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  • Writer's pictureJill Schlesinger, CFP

Jill on Money

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Financial interdependence

When I field questions about parents helping their adult children financially, there is ambivalence from both sides.

The older generation often feels like they have no choice, but also are dismayed that despite their best efforts, their kids can’t swing it on their own.

Meanwhile many adult children feel shame that they can’t fully support themselves, but really do need the money. None of this is good for holiday meals, but if it’s any consolation, more families are experiencing financial interdependence.

A recent study from Pew Research found that 44 percent of young adults ages 18 to 34 who have a living parent say they received financial help from their parents in the past 12 months.

Not surprisingly, the results skew with age: More than two thirds who are younger than 25 receive help, while 30 percent among those ages 30 to 34 are still financially dependent on their parents.

The most common way to help is to have the kids live at home. One podcast listener told me that she could not downsize because her three 20-something year-olds were still living under her roof.

Pew notes that today’s young adults are more likely to return to their parents’ nests than young adults in the early 1990s (when their parents were around the same age), despite earning more than the earlier generation on an inflation adjusted basis.

The higher wages are likely due to the fact that today’s young adults have attended college in greater numbers than their counterparts 30 years ago, which boosts income. However, that also means that many of these grads have the added pressure of outstanding student loans that weigh them down.

In addition to providing a roof over their head, the areas where parents are helping include household expenses (28 percent), cell phone bill or subscriptions to streaming services (25 percent), rent or mortgage (17 percent), medical expenses (15 percent), and education (11 percent).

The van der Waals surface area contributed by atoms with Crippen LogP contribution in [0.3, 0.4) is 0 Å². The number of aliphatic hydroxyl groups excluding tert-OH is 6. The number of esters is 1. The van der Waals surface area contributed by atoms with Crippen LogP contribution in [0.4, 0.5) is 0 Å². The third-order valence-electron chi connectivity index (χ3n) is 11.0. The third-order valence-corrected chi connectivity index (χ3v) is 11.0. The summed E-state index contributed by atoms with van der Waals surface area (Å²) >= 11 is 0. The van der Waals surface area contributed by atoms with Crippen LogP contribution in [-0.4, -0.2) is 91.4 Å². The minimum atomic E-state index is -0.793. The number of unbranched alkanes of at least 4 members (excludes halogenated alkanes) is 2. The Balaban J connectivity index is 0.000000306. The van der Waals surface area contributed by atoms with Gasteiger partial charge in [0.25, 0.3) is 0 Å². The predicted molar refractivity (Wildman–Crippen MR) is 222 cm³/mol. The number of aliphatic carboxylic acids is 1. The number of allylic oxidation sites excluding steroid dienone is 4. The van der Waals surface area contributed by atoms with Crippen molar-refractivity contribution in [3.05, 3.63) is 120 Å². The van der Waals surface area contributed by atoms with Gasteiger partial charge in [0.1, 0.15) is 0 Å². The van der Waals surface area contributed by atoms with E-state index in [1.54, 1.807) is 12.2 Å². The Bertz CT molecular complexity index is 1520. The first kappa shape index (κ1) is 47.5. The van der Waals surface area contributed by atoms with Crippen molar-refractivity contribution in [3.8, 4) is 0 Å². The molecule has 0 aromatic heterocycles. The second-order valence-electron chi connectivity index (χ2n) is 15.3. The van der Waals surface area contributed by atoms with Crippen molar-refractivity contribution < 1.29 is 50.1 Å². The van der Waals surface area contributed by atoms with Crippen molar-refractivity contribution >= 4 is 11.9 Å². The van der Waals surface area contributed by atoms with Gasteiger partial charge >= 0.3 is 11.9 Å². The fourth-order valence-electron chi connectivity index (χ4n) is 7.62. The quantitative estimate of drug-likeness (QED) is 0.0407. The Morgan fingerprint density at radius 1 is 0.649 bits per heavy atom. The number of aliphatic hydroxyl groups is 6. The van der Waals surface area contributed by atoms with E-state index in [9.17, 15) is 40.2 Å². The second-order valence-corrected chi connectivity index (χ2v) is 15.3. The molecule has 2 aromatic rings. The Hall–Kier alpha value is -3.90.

The younger the adult child, the more help they receive. (While Pew did not ask about money for weddings, as I prepare for six (yes, SIX!) nuptials this year, I cannot believe the amount of money being doled out by parents of all types on these affairs. According to The Knot, the national average cost of a wedding is $30,000, with parents chipping in for half of the wedding budget.)

In an interesting twist, Pew asked the same question to both parents and their children. “For the most part, (the parents’) answers match those of the young adults surveyed.”

Unfortunately, by helping their kids, some are putting their own financial stability at risk.

“Among parents who say they helped their children financially in the past year, 36 percent say doing so has hurt their personal financial situation at least some,” with lower income earners bearing more of the brunt.

When I tell parents to be careful about the support, I remind them that helping their kids today may mean that the tables could turn, and these same parents could need financial assistance from their kids in the future.

As Pew notes, “While it is more common for young adult children to receive financial help from their parents than it is for them to give help, 33 percent say they helped their parents financially in the past year…among parents who received financial help from their children, 38 percent say the help was for special circumstances, 31 percent say it was for recurring expenses and 30 percent say it was for both.”

Financial interdependence is not going away, which means that an honest appraisal of each family’s situation must consider a plan that can address the short term needs of the younger generation and long-term needs of their parents.

(Jill Schlesinger, CFP, is a CBS News business analyst. A former options trader and CIO of an investment advisory firm, she welcomes comments and questions at Check her website at ©2024 Tribune Content Agency, LLC


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